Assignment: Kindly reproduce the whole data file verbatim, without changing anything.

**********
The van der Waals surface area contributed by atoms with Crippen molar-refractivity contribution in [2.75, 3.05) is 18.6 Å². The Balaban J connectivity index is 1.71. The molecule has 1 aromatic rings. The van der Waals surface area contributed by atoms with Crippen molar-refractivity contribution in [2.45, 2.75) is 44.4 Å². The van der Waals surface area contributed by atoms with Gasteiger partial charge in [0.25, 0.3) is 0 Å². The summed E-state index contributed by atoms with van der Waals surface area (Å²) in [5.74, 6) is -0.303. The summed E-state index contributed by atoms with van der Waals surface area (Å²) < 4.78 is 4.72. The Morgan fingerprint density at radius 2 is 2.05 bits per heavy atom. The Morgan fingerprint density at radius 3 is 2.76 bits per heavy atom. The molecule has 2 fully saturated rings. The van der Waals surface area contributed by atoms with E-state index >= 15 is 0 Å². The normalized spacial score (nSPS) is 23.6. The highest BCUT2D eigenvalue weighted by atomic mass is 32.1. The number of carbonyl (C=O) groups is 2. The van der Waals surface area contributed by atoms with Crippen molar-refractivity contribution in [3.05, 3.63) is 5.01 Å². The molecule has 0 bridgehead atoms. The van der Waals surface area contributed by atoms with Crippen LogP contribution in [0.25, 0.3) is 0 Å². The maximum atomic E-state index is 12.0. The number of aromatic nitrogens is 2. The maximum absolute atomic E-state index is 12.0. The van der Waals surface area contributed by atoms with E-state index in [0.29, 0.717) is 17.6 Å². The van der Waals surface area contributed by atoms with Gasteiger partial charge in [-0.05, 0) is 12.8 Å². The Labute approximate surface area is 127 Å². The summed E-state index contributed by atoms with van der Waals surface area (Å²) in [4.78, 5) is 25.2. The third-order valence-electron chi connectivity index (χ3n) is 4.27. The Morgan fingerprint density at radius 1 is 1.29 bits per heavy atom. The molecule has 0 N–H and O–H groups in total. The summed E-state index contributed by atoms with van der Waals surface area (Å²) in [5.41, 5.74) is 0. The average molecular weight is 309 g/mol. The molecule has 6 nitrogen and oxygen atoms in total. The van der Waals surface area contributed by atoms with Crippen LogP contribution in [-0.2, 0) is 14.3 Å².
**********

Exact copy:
The van der Waals surface area contributed by atoms with Crippen molar-refractivity contribution in [2.75, 3.05) is 18.6 Å². The Balaban J connectivity index is 1.71. The molecule has 1 aromatic rings. The van der Waals surface area contributed by atoms with Crippen molar-refractivity contribution in [2.45, 2.75) is 44.4 Å². The van der Waals surface area contributed by atoms with Gasteiger partial charge in [0.25, 0.3) is 0 Å². The summed E-state index contributed by atoms with van der Waals surface area (Å²) in [5.74, 6) is -0.303. The summed E-state index contributed by atoms with van der Waals surface area (Å²) < 4.78 is 4.72. The Morgan fingerprint density at radius 2 is 2.05 bits per heavy atom. The Morgan fingerprint density at radius 3 is 2.76 bits per heavy atom. The molecule has 2 fully saturated rings. The van der Waals surface area contributed by atoms with E-state index >= 15 is 0 Å². The normalized spacial score (nSPS) is 23.6. The highest BCUT2D eigenvalue weighted by atomic mass is 32.1. The number of carbonyl (C=O) groups is 2. The van der Waals surface area contributed by atoms with Crippen molar-refractivity contribution in [3.05, 3.63) is 5.01 Å². The molecule has 0 bridgehead atoms. The van der Waals surface area contributed by atoms with Crippen LogP contribution in [0.25, 0.3) is 0 Å². The maximum atomic E-state index is 12.0. The number of aromatic nitrogens is 2. The maximum absolute atomic E-state index is 12.0. The van der Waals surface area contributed by atoms with E-state index in [0.29, 0.717) is 17.6 Å². The van der Waals surface area contributed by atoms with Gasteiger partial charge in [-0.05, 0) is 12.8 Å². The Labute approximate surface area is 127 Å². The summed E-state index contributed by atoms with van der Waals surface area (Å²) in [4.78, 5) is 25.2. The third-order valence-electron chi connectivity index (χ3n) is 4.27. The Morgan fingerprint density at radius 1 is 1.29 bits per heavy atom. The molecule has 0 N–H and O–H groups in total. The summed E-state index contributed by atoms with van der Waals surface area (Å²) in [5.41, 5.74) is 0. The average molecular weight is 309 g/mol. The molecule has 6 nitrogen and oxygen atoms in total. The van der Waals surface area contributed by atoms with Crippen LogP contribution in [-0.2, 0) is 14.3 Å².